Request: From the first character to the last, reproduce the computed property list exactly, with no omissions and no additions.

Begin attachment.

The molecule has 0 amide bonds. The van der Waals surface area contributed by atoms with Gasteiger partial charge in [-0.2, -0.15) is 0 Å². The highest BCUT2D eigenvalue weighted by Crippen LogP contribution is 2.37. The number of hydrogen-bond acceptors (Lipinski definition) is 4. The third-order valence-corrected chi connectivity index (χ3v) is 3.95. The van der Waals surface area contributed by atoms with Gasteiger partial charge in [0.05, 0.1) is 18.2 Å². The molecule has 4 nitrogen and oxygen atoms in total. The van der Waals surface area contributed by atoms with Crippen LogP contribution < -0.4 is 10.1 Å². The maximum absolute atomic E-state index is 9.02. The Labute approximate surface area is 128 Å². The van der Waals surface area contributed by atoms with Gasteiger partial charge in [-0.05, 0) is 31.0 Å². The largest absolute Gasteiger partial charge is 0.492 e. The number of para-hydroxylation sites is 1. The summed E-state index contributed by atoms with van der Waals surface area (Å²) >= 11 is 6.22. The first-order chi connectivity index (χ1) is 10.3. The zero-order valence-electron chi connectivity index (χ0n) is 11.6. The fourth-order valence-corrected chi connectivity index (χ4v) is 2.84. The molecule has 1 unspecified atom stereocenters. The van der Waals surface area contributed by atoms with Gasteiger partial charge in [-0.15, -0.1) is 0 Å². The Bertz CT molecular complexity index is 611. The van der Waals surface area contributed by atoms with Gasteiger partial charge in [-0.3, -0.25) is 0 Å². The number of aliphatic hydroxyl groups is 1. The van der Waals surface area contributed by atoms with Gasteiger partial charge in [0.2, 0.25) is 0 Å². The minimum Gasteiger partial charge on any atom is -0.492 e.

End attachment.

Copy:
The molecule has 0 amide bonds. The van der Waals surface area contributed by atoms with Gasteiger partial charge in [-0.2, -0.15) is 0 Å². The highest BCUT2D eigenvalue weighted by Crippen LogP contribution is 2.37. The number of hydrogen-bond acceptors (Lipinski definition) is 4. The third-order valence-corrected chi connectivity index (χ3v) is 3.95. The van der Waals surface area contributed by atoms with Gasteiger partial charge in [0.05, 0.1) is 18.2 Å². The molecule has 4 nitrogen and oxygen atoms in total. The van der Waals surface area contributed by atoms with Crippen LogP contribution < -0.4 is 10.1 Å². The maximum absolute atomic E-state index is 9.02. The Labute approximate surface area is 128 Å². The van der Waals surface area contributed by atoms with Gasteiger partial charge in [-0.05, 0) is 31.0 Å². The largest absolute Gasteiger partial charge is 0.492 e. The number of para-hydroxylation sites is 1. The summed E-state index contributed by atoms with van der Waals surface area (Å²) >= 11 is 6.22. The first-order chi connectivity index (χ1) is 10.3. The zero-order valence-electron chi connectivity index (χ0n) is 11.6. The fourth-order valence-corrected chi connectivity index (χ4v) is 2.84. The molecule has 1 unspecified atom stereocenters. The van der Waals surface area contributed by atoms with Gasteiger partial charge in [-0.15, -0.1) is 0 Å². The Bertz CT molecular complexity index is 611. The van der Waals surface area contributed by atoms with Gasteiger partial charge in [-0.3, -0.25) is 0 Å². The number of aliphatic hydroxyl groups is 1. The van der Waals surface area contributed by atoms with Gasteiger partial charge in [0.2, 0.25) is 0 Å². The minimum Gasteiger partial charge on any atom is -0.492 e.